Weight management – Keeping the kilos off (Part 1): Science and opportunities

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13 Nov 2017 --- With obesity being of growing international concern, keeping weight under control is always a hot topic in the nutrition industry. Various approaches to help consumers stay at a healthy weight by removing ingredients and using reformulation are constantly being proposed.

The challenge of weight management is a daunting one, even when compared to weight loss. “Only a modest fraction of people who lose weight keep it off for the long term,” notes Dr. Steven Heymsfield of Pennington Biomedical Research Center, a leading expert in weight management, metabolism and body composition. “There are multiple reasons for this effect. One reason is that it’s hard for us to remove ourselves from the obesogenic environment that created this epidemic we are now in. That includes too much food, too little activity and a host of social influences.”

The human body may even have a preferred starting weight, Heymsfield adds: “There is the increasing realization that there are biological mechanisms that keep people close to a ‘set point.’ We are increasingly finding these subtle effects that gradually move people back to their starting weight.”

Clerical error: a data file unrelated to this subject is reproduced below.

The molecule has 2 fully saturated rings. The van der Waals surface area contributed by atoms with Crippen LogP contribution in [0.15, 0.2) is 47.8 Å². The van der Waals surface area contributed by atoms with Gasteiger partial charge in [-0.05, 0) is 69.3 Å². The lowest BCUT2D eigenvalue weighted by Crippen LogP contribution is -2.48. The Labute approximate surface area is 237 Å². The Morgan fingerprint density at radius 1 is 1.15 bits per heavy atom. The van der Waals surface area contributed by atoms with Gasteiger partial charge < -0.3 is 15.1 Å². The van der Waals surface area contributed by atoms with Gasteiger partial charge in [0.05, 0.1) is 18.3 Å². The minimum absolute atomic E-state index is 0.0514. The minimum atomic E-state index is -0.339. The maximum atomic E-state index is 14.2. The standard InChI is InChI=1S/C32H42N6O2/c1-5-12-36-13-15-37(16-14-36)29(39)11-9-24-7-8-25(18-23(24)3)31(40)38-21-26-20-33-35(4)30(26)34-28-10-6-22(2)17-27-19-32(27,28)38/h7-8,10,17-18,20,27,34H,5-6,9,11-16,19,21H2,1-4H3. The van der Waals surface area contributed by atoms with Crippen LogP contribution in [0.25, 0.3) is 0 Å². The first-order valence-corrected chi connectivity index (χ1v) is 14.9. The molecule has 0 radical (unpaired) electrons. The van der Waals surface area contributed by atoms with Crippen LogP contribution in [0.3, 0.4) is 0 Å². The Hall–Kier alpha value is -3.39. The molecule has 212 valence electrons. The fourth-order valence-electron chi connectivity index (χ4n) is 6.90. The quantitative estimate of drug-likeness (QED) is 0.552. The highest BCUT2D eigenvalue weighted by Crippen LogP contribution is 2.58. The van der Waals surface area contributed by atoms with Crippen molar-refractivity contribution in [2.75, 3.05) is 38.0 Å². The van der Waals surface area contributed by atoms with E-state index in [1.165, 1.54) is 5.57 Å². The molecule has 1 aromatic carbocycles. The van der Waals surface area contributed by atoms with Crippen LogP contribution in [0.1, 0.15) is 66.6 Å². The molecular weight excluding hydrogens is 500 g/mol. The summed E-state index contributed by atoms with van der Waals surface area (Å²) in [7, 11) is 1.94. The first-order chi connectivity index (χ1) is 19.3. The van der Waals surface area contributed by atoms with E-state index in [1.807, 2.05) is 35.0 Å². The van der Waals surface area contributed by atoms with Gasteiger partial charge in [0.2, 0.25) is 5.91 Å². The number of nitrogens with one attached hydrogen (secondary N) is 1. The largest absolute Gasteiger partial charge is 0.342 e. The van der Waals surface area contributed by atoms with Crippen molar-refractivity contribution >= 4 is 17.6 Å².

Nutrition campaigners have therefore highlighted what companies can do to help. “When it comes to both weight loss and weight management, the overall nutritional quality of the diet must be considered,” says Jenny Rosborough, Nutritionist and Campaign Manager at Action on Sugar. “When reformulating, companies are encouraged to remove the least nutritious components such as sugar and saturated fat. Companies can also support a reduction in excess calorie intake by reducing the portion size of their product.”

Opportunities for weight management products
The market opportunities are – from a potential point of consumer needs – sadly growing, observes Karin Nielsen, Vice President of ID Nutra SL: “Obesity and overweight comprise approximately 40 percent of adult consumers in most developed markets and there’s a significant growth in childhood obesity too.”